When contacting us, please include in your message a description of your diagnosis, your pubertal history (age when you hit pubertal hallmarks, e.g., growth spurt; body hair; voice deepening and genital growth for men; menstruation and breast development for women) and your reproductive history.

Study Type : Observational
Estimated Enrollment : 5000 participants
Observational Model: Case-Control
Time Perspective: Cross-Sectional
Official Title: Molecular Basis of Inherited Reproductive Disorders
Study Start Date : January 1999
Estimated Primary Completion Date : May 2021
Estimated Study Completion Date : May 2021

Resource links provided by the National Library of Medicine

Primary Outcome Measures :
  1. Identification of DNA abnormalities [ Time Frame: 5/2015 ]

Biospecimen Retention:   Samples With DNA
WBC are transformed into immortalized cell lines.

Information from the National Library of Medicine

Choosing to participate in a study is an important personal decision. Talk with your doctor and family members or friends about deciding to join a study. To learn more about this study, you or your doctor may contact the study research staff using the contacts provided below. For general information, Learn About Clinical Studies.

Ages Eligible for Study:   Child, Adult, Older Adult
Sexes Eligible for Study:   All
Accepts Healthy Volunteers:   Yes
Sampling Method:   Non-Probability Sample
Study Population

Subjects who

  1. fail to go through a normal, age-appropriate, spontaneous puberty, and abnormal hormone levels.
  2. have abnormally early development of puberty (Precocious Puberty) OR
  3. display low gonadotropins in adulthood after having gone through normal pubertal development.

Family members of these patients.


Inclusion Criteria:

  • Failure to go through a normal, age-appropriate, spontaneous puberty, and abnormal hormone levels.
  • Children with abnormally early development of puberty (Precocious Puberty)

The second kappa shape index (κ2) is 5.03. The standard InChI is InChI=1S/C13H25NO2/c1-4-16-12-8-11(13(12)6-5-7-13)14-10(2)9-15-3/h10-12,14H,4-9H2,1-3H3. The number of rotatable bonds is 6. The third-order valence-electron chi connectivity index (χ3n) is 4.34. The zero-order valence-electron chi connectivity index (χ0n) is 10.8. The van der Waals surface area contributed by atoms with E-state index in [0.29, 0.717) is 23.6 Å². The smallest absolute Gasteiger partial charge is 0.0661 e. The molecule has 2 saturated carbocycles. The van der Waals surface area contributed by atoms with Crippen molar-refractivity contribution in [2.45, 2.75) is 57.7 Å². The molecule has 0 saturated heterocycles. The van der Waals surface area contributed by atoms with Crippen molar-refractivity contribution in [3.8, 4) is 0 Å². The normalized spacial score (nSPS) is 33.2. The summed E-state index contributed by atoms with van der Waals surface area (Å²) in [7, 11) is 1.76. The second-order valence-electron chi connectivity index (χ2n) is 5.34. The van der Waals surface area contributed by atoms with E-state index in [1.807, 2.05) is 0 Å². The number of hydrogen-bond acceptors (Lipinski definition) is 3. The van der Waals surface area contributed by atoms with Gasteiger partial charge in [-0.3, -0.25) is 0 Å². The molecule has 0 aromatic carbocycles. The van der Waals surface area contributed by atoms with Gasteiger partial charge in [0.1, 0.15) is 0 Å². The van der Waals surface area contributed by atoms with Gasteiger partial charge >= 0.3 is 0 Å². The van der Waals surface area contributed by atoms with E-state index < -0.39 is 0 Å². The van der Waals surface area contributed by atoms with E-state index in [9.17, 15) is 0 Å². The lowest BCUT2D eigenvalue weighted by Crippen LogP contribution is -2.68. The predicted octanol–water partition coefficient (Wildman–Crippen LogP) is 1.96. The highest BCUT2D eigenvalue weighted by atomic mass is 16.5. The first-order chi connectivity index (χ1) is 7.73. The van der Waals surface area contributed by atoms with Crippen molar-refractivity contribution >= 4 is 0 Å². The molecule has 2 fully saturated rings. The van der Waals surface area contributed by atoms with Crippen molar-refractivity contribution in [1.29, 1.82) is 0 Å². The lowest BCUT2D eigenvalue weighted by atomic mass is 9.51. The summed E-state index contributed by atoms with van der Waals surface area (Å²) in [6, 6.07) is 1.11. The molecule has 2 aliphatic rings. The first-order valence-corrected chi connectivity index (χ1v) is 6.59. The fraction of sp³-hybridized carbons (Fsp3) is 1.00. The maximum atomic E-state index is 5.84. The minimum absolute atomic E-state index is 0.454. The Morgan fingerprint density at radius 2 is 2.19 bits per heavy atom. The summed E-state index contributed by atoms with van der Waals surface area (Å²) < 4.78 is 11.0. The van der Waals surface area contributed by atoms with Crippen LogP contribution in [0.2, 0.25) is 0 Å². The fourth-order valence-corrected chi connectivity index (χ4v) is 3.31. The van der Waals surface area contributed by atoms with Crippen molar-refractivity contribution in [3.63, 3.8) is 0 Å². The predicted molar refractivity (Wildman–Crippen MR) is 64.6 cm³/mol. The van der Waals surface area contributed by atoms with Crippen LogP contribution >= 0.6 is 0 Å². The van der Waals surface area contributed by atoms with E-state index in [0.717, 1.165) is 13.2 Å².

• Adults who display low gonadotropins in adulthood after having gone through normal pubertal development.
  • Family members of these patients.

Exclusion Criteria:

  • pituitary tumor
  • high prolactin levels

Information from the National Library of Medicine

To learn more about this study, you or your doctor may contact the study research staff using the contact information provided by the sponsor.

Please refer to this study by its identifier (NCT number): NCT00494169

Contact: Ravi Balasubramanian, MD, PhD 617-726-8432
Contact: Kathryn Salnikov, BS 617-726-1309

United States, Massachusetts
Massachusetts General Hospital Recruiting
Boston, Massachusetts, United States, 02114
Contact: Kathryn Salnikov, BS    617-726-1309   
Contact: Ravi Balasubramanian, MD, PhD    617-726-8432   
Sponsors and Collaborators
Eunice Kennedy Shriver National Institute of Child Health and Human Development (NICHD)
Principal Investigator: William F Crowley, Jr., MD Massachusetts General Hospital

Additional Information:
Publications of Results:

Other Publications:
Kallmann FJ, Schoenfeld WA. The genetic aspects of primary eunuchoidism. American Journal of Mental Deficiency 158:203-236, 1944.

Publications automatically indexed to this study by Identifier (NCT Number):
Responsible Party: William F. Crowley, Jr., M.D., Professor, Harvard University Identifier: NCT00494169     History of Changes
Other Study ID Numbers: U54HD028138 ( U.S. NIH Grant/Contract )
First Posted: June 29, 2007    Key Record Dates
Last Update Posted: September 1, 2017
Last Verified: August 2017

Keywords provided by William F. Crowley, Jr., M.D., Harvard University:
Idiopathic Hypogonadotropic Hypogonadism
Kallmann Syndrome
Pituitary Abnormalities
GnRH deficiency

Additional relevant MeSH terms:
Kallmann Syndrome
Olfaction Disorders
Puberty, Precocious
Puberty, Delayed
Pathologic Processes
Gonadal Disorders
Endocrine System Diseases
Menstruation Disturbances
46, XY Disorders of Sex Development
Disorders of Sex Development
Urogenital Abnormalities
Congenital Abnormalities
Genetic Diseases, Inborn
Sensation Disorders
Neurologic Manifestations
Nervous System Diseases
Signs and Symptoms